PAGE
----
Once neighbors were the people who lived next door. Now, they may be the people who live just across the border, or across the ocean. We have become a global society, and we are interconnected on many levels. People who are employed by large corporations may find themselves frequent travelers and nearly dual citizens. World travel, although currently restricted because of the Covid-19 pandemic, is a common occurrence. While the miles between us are easily traversed, however, language is a barrier that is more difficult to cross.
Join the Navy; See the World
That recruiting slogan has been the subject of many comedy routines, but Americans have always had the urge to travel. The last generations have not only enjoyed sightseeing overseas but have invested and opened international offices. The acronym FDI, which stands for foreign direct investments, is a widely-used term that describes foreign investments in another country’s economy, and it is a pervasive practice, according to an article in The Balance.com. Emerging markets need the extra funds to boost their ability to compete, and the interweaving of the finances allows technology and innovation to move from one country to another easily.
That same practice, however, is made more complicated by issues such as pandemics and global warming because of the differing regulations imposed by countries to guard their own interests. Documents that seem self-explanatory in English may not be acceptable in Spanish, for instance. It is vital for corporations to produce multilingual communications. Additionally, people who live or do business in another country need documentation such as a certified birth certificate translation in the language of that country to get permits and other legal requisites. Certified document translation ensures that the document that is translated meets the intent of the original document.
Be Reasonable; Speak English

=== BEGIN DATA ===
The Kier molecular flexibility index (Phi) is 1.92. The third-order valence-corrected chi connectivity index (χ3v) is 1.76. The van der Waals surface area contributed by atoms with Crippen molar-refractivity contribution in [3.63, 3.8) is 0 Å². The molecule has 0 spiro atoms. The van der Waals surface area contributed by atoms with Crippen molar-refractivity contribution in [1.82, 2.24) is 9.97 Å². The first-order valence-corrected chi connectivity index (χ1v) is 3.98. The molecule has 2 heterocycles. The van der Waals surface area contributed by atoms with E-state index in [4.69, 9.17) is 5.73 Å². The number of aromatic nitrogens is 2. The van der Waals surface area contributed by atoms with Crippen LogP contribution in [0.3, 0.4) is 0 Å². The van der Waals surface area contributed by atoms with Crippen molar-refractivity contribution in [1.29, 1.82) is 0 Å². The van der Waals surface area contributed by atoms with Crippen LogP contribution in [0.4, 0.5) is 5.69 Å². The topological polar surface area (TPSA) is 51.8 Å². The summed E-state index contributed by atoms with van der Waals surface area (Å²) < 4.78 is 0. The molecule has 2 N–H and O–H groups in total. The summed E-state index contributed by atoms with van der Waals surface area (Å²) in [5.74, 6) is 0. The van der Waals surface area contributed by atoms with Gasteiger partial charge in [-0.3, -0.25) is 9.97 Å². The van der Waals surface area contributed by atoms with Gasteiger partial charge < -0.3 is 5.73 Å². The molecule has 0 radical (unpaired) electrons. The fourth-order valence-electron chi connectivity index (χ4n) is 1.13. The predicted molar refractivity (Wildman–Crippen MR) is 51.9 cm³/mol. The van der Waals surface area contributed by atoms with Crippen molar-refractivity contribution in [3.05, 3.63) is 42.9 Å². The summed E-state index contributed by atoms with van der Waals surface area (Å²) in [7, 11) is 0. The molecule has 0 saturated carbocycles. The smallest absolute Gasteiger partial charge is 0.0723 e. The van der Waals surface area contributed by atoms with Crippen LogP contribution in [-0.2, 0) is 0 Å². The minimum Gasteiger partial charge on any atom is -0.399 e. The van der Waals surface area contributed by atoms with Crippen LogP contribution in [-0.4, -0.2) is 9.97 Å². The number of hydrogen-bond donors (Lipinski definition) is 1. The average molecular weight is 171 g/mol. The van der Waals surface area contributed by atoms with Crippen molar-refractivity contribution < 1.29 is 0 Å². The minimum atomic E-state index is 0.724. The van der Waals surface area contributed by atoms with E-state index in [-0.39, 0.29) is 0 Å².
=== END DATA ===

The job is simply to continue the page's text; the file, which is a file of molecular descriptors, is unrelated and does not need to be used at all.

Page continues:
Americans have had a global reputation, deserved or not, for expecting everyone else to speak English. In fact, an article in the Huffington Post declared that only 30 percent of Americans spoke another language. That may not keep them from engaging in world travel because 54 percent of the world speaks English. Omniglot says that English is the second-largest language group but “without a doubt” the universal language. Still, there are other languages out there. Businesses that want to open offices in Germany, for instance, need to be able to provide legal documents in German.
The Biggest Boy on the Block
Another issue in this global economy discussion is that America is being challenged as the “big boy on the block.” Bloomberg, the business giant, says that twenty years ago China’s economy was one-tenth of the size of the US economy. In 2019, the Chinese economy was two-thirds the size of America’s and it is expected to surpass the US by ten percent by 2039. That means more businesses will need the ability to translate corporate communique into Chinese. The economy quickly coming into third place in India. Hong Kong, the business center of China, uses English as their official business language, but fewer than 50 percent of the population speak it and most don’t consider themselves fluent in it. Even fewer citizens of India speak English. The need for certified translation is obvious.